Updated January 9, 2017
So, I am the least techy person you know. Believe this.
But, I’m at the parks once a week and often get asked how my photos turn out so bright and colorful.
I’ve put together some images from one photo to show you how I adjust (most) of what I take. It’s really very simple. Follow me:
This is for an IPhone6+, but should work for other phones as well.
First, let’s start with your photo setting.
Start like you’re taking a photo.
See that little color wheel? Click on it. I always choose Transfer as my option:
That should be set for all of your photos now. You can change this whenever you want by going back to that color wheel and changing it.
So, here’s the first draft of a photo:
That’s sad. Let’s change the lighting a bit. As you can see in the photos, you slide over that little red bar to brighten things up. The red bar can be seen in the photo above. The menu where you find “lighting” can be found in the photo below. Take a look at the change:
Already better, right? Now, let’s work on color.
Same idea – Just as you chose “light” before, choose “color” this time and slide that little red bar until you get the coloring you want. This doesn’t work on every photo, so don’t get in the habit of coloring each the same. Some will become more saturated and some will simply not look real.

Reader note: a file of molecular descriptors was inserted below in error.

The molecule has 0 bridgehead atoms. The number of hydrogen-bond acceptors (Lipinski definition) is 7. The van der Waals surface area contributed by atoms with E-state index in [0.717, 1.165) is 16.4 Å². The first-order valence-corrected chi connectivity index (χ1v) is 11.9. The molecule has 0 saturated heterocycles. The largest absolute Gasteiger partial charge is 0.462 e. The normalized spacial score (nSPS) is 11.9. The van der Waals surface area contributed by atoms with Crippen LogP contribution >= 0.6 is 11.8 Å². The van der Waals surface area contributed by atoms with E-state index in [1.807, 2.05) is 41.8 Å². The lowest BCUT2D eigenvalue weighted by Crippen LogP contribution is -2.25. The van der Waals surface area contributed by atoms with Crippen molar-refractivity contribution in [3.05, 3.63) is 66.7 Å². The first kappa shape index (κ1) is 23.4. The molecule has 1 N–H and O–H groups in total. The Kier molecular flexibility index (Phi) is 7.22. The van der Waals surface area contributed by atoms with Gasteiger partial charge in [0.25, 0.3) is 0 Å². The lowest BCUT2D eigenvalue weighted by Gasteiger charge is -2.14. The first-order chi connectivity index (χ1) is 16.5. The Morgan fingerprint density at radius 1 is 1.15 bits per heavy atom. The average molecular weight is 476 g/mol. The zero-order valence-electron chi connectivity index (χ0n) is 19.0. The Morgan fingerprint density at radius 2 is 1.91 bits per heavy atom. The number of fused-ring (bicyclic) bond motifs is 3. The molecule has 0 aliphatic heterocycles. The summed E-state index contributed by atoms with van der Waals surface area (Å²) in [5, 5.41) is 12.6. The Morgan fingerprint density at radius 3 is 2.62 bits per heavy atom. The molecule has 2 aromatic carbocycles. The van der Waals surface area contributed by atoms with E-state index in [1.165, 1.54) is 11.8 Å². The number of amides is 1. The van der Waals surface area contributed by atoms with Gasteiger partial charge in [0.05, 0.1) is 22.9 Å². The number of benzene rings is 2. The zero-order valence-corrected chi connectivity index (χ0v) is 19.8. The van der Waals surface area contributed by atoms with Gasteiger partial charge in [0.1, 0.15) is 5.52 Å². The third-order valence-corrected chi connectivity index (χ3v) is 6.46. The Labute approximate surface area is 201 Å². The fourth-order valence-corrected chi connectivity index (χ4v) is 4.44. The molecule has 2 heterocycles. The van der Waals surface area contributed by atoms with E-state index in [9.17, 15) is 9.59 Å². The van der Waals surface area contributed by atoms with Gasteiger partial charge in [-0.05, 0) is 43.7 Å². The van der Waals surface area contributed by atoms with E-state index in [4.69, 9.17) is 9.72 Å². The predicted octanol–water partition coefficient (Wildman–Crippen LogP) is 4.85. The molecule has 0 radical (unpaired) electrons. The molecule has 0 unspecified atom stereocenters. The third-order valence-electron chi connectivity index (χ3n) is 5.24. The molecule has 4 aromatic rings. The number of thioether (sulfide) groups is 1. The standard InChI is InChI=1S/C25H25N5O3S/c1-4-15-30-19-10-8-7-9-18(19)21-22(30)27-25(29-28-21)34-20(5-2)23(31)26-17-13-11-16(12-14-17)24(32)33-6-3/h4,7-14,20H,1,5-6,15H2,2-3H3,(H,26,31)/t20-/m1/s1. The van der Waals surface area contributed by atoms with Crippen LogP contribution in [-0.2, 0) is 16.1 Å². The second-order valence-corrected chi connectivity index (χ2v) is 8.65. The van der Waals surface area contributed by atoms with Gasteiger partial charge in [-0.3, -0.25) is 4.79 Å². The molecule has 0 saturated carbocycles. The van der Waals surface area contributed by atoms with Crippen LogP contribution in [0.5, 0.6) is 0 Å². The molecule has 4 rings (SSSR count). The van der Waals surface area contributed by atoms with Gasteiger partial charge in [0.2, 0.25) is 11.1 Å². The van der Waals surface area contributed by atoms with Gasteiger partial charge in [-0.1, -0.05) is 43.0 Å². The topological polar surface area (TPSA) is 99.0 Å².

See how that color brightened a little bit? It makes a difference.
Here is the final outcome:
Side by side, here is what they look like:
A few more tips:
*I have created a post on the Iconic Photo Ops of Disneyland that can show you where to take photos beyond the castle. Review that before visiting.
*I’ve also written a post on photo tips, including changing your perspective and changing your color palette, too, which is also an option when choosing lighting and coloring as mentioned above. (You can change to black & white just like adjusting the lighting and coloring.)
*I take nearly 100 photos each visit at Disneyland. Because I post throughout the day to keep you guys updated, I have to edit those photos during the day. I do this most often while waiting in line for an attraction or to meet a character. Sometimes I escape indoors to get better lighting. Regardless of the trouble, I think editing makes a big difference in my photos.
*Finally – and perhaps the most important part of editing – is using FaceTune. I’m completely hideous in person, but Facetune makes me look a bit more presentable. Smooth out wrinkles, fix a few flaws and change the filter. It’s a dream come true. I rarely post a close up photo of myself without it. I think it’s free. Doesn’t matter. I’d pay a month’s salary for this app.
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